Sure, he’s getting some favorable zone starts (9.8% rel ZSO), and has only played in 150 minutes, but it’s still impressive for a player who had been on the decline for years and had been a major drag on the team’s possession just last season.
If we take a bigger picture view of the whole situation, Thornton’s improvement probably doesn’t mean much, but it’s still fun to point out. It’s not very often that an enforcer is a positive possession player, especially one who is 38-years-old.
If you’re going to read one thing today (besides this column) make it this piece on Erik Karlsson.
In the article, Dimitri Filipovic examines how good Karlsson is, what makes Karlsson so good, and why Karlsson is essentially redefining the way we think about defenseman. It’s well worth the time.
Concern for Tampa?
The Tampa Bay Lightning may currently be out of a playoff spot, but it’s not exactly time to start freaking out. There are plenty of reasons to believe that the defending Eastern Conference champs will be able to fight their way into the postseason this year, starting with the fact that they actually have a better goal differential than two of the teams currently ahead of them in the Atlantic Division (Tampa is +6, while Ottawa and Detroit are only +2).
The Bolts are also 8th in the league with a 52.4% CF%. They’re still a high-end 5 on 5 team, and if they keep playing well, it’s hard to believe that they won’t at least slide into a Wild Card spot. As of right now, there are two teams with better possession numbers than the Lightning, and one of them is the Carolina Hurricanes. It would take an impressive amount of bad luck for Tampa to miss the playoffs, especially since they only need to make a Wild Card spot in order to get in.
It’s not what the team was hoping for coming into the year, but making the postseason is still better than missing out, especially if this is the last year the team will have Steven Stamkos on the roster.
Buffalo’s elite center
The Buffalo Sabres gave up three prospects (Nikita Zadorov, J.T Compher, and Mikhail Grigorenko) as well as a second round pick in the 2015 Draft in order to acquire Ryan O’Reilly from the Colorado Avalanche. Though Zadorov is a defensive prospect with lots of potential, Grigorenko has been a bit of a bust since turning pro, and Compher will be a good NHL player, but likely won’t end up being elite.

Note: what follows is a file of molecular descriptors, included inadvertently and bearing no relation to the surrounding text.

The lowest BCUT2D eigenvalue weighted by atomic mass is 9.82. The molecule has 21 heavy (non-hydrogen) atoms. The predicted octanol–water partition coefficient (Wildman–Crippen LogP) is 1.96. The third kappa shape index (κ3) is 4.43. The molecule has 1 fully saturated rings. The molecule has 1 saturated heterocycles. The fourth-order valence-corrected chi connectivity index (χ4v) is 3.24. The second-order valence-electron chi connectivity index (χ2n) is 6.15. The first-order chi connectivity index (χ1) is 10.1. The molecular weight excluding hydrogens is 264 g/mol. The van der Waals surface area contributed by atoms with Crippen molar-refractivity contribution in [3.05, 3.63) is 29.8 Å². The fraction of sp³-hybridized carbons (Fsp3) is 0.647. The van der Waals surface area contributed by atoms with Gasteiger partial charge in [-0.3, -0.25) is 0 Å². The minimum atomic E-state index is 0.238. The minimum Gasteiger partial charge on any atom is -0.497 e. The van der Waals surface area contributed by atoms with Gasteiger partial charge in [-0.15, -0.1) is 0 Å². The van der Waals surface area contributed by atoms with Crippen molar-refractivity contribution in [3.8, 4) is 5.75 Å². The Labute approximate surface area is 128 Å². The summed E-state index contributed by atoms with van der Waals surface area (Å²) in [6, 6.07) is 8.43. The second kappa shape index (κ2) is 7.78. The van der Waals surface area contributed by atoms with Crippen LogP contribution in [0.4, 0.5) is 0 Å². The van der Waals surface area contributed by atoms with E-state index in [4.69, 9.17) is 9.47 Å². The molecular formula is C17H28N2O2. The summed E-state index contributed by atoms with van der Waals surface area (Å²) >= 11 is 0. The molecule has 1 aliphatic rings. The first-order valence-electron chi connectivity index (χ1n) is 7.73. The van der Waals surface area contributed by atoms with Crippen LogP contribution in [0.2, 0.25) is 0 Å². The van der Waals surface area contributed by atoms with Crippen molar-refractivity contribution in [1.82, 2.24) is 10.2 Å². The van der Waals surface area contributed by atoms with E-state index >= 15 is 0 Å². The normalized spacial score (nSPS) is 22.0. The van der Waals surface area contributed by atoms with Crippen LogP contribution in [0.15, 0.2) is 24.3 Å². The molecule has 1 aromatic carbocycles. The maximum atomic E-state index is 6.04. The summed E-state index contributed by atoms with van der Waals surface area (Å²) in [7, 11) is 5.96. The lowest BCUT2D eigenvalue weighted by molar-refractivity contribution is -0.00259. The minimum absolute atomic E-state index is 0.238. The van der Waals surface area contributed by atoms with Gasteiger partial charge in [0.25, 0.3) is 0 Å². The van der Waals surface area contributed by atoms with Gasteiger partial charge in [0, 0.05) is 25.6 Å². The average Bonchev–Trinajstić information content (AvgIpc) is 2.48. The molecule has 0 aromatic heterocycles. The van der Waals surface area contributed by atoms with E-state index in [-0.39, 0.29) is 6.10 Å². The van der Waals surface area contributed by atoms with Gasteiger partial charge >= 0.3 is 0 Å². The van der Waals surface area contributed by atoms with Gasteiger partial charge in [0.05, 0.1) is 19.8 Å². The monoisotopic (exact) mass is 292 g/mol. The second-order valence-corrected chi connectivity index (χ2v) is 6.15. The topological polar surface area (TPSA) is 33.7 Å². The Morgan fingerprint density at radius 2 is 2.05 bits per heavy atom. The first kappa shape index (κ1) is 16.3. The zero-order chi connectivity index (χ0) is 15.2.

And elite is what Ryan O’Reilly has been since joining the Sabres. He’s 23rd in the league with 29 points, and has stellar possession numbers (50.3% CF%, 4.3% rel CF%). This is nothing new for the 24-year-old center, who has been a top line player for most of his career.
When Jack Eichel and Sam Reinhart are closer to their prime, the Sabres are going to have one of the best center groups in the entire NHL. It’s going to be extremely difficult to match up against those three.
Toronto’s favorite European
Leo Komarov has been making noise in Toronto for his stellar play lately, as the Estonian born Finn has racked up 21 points in 31 games for the Maple Leafs, and is on pace to set a new personal best for points in a season.
The 28-year-old may be on the older side of the development curve, but has proven he’s a solid player who can move the needle from a possession standpoint, and put the puck in the net by going to the dirty areas of the ice.
He could probably fit in the middle six of a playoff team, and one has to wonder if there’s a team out there that would be willing to pay a hefty price to acquire Komarov for a shot at the Stanley Cup. His value probably isn’t going to get any higher, and selling high on the gritty winger now might be the best course of action for the rebuilding Maple Leafs.